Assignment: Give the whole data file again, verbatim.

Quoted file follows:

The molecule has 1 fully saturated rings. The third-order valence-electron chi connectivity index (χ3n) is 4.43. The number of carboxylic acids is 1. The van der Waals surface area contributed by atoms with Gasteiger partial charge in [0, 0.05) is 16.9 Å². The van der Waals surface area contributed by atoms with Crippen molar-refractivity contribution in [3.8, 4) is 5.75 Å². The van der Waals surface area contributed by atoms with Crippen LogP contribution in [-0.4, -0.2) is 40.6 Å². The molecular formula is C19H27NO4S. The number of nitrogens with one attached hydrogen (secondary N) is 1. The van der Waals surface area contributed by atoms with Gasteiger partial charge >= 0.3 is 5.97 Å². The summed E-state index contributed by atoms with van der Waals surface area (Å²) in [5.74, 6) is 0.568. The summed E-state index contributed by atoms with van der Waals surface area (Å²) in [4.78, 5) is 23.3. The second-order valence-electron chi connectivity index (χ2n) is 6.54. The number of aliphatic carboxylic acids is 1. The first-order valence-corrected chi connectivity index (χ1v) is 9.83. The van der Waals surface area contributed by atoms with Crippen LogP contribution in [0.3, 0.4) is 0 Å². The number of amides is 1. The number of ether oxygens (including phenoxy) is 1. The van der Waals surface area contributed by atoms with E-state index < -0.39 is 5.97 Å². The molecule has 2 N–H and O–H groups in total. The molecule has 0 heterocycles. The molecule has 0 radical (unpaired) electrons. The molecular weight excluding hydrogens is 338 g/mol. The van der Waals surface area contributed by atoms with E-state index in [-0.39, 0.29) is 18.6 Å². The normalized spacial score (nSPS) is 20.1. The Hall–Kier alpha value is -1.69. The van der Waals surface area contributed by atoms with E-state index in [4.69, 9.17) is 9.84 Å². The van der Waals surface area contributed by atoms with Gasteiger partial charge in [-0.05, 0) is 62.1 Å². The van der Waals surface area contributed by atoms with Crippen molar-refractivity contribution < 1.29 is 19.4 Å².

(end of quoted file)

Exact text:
The molecule has 1 fully saturated rings. The third-order valence-electron chi connectivity index (χ3n) is 4.43. The number of carboxylic acids is 1. The van der Waals surface area contributed by atoms with Gasteiger partial charge in [0, 0.05) is 16.9 Å². The van der Waals surface area contributed by atoms with Crippen molar-refractivity contribution in [3.8, 4) is 5.75 Å². The van der Waals surface area contributed by atoms with Crippen LogP contribution in [-0.4, -0.2) is 40.6 Å². The molecular formula is C19H27NO4S. The number of nitrogens with one attached hydrogen (secondary N) is 1. The van der Waals surface area contributed by atoms with Gasteiger partial charge >= 0.3 is 5.97 Å². The summed E-state index contributed by atoms with van der Waals surface area (Å²) in [5.74, 6) is 0.568. The summed E-state index contributed by atoms with van der Waals surface area (Å²) in [4.78, 5) is 23.3. The second-order valence-electron chi connectivity index (χ2n) is 6.54. The number of aliphatic carboxylic acids is 1. The first-order valence-corrected chi connectivity index (χ1v) is 9.83. The van der Waals surface area contributed by atoms with Crippen LogP contribution in [0.3, 0.4) is 0 Å². The number of amides is 1. The number of ether oxygens (including phenoxy) is 1. The van der Waals surface area contributed by atoms with E-state index < -0.39 is 5.97 Å². The molecule has 2 N–H and O–H groups in total. The molecule has 0 heterocycles. The molecule has 0 radical (unpaired) electrons. The molecular weight excluding hydrogens is 338 g/mol. The van der Waals surface area contributed by atoms with E-state index in [-0.39, 0.29) is 18.6 Å². The normalized spacial score (nSPS) is 20.1. The Hall–Kier alpha value is -1.69. The van der Waals surface area contributed by atoms with E-state index in [4.69, 9.17) is 9.84 Å². The van der Waals surface area contributed by atoms with Gasteiger partial charge in [-0.05, 0) is 62.1 Å². The van der Waals surface area contributed by atoms with Crippen molar-refractivity contribution < 1.29 is 19.4 Å².